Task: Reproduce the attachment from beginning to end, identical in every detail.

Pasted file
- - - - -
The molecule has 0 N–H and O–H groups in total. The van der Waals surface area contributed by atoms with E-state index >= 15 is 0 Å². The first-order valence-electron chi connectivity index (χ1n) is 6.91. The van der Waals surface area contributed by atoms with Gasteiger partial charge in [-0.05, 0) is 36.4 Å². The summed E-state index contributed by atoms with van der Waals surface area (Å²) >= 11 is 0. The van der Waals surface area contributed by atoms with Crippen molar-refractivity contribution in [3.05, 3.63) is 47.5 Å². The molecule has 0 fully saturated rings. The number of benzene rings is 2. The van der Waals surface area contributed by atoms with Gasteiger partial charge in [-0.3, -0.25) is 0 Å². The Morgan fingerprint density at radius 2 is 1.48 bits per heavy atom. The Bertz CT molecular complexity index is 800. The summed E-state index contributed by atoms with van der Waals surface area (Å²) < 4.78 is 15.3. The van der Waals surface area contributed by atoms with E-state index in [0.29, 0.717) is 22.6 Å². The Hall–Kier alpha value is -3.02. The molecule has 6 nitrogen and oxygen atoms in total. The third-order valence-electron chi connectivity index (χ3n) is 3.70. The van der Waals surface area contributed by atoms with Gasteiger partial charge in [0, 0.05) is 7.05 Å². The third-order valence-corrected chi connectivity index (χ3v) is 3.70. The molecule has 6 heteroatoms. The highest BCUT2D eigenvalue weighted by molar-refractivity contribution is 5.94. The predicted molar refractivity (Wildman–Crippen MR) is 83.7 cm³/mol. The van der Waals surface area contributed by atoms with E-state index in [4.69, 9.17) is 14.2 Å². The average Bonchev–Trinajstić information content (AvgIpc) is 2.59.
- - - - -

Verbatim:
The molecule has 0 N–H and O–H groups in total. The van der Waals surface area contributed by atoms with E-state index >= 15 is 0 Å². The first-order valence-electron chi connectivity index (χ1n) is 6.91. The van der Waals surface area contributed by atoms with Gasteiger partial charge in [-0.05, 0) is 36.4 Å². The summed E-state index contributed by atoms with van der Waals surface area (Å²) >= 11 is 0. The van der Waals surface area contributed by atoms with Crippen molar-refractivity contribution in [3.05, 3.63) is 47.5 Å². The molecule has 0 fully saturated rings. The number of benzene rings is 2. The van der Waals surface area contributed by atoms with Gasteiger partial charge in [-0.3, -0.25) is 0 Å². The Morgan fingerprint density at radius 2 is 1.48 bits per heavy atom. The Bertz CT molecular complexity index is 800. The summed E-state index contributed by atoms with van der Waals surface area (Å²) < 4.78 is 15.3. The van der Waals surface area contributed by atoms with E-state index in [0.29, 0.717) is 22.6 Å². The Hall–Kier alpha value is -3.02. The molecule has 6 nitrogen and oxygen atoms in total. The third-order valence-electron chi connectivity index (χ3n) is 3.70. The van der Waals surface area contributed by atoms with Gasteiger partial charge in [0, 0.05) is 7.05 Å². The third-order valence-corrected chi connectivity index (χ3v) is 3.70. The molecule has 6 heteroatoms. The highest BCUT2D eigenvalue weighted by molar-refractivity contribution is 5.94. The predicted molar refractivity (Wildman–Crippen MR) is 83.7 cm³/mol. The van der Waals surface area contributed by atoms with E-state index in [4.69, 9.17) is 14.2 Å². The average Bonchev–Trinajstić information content (AvgIpc) is 2.59.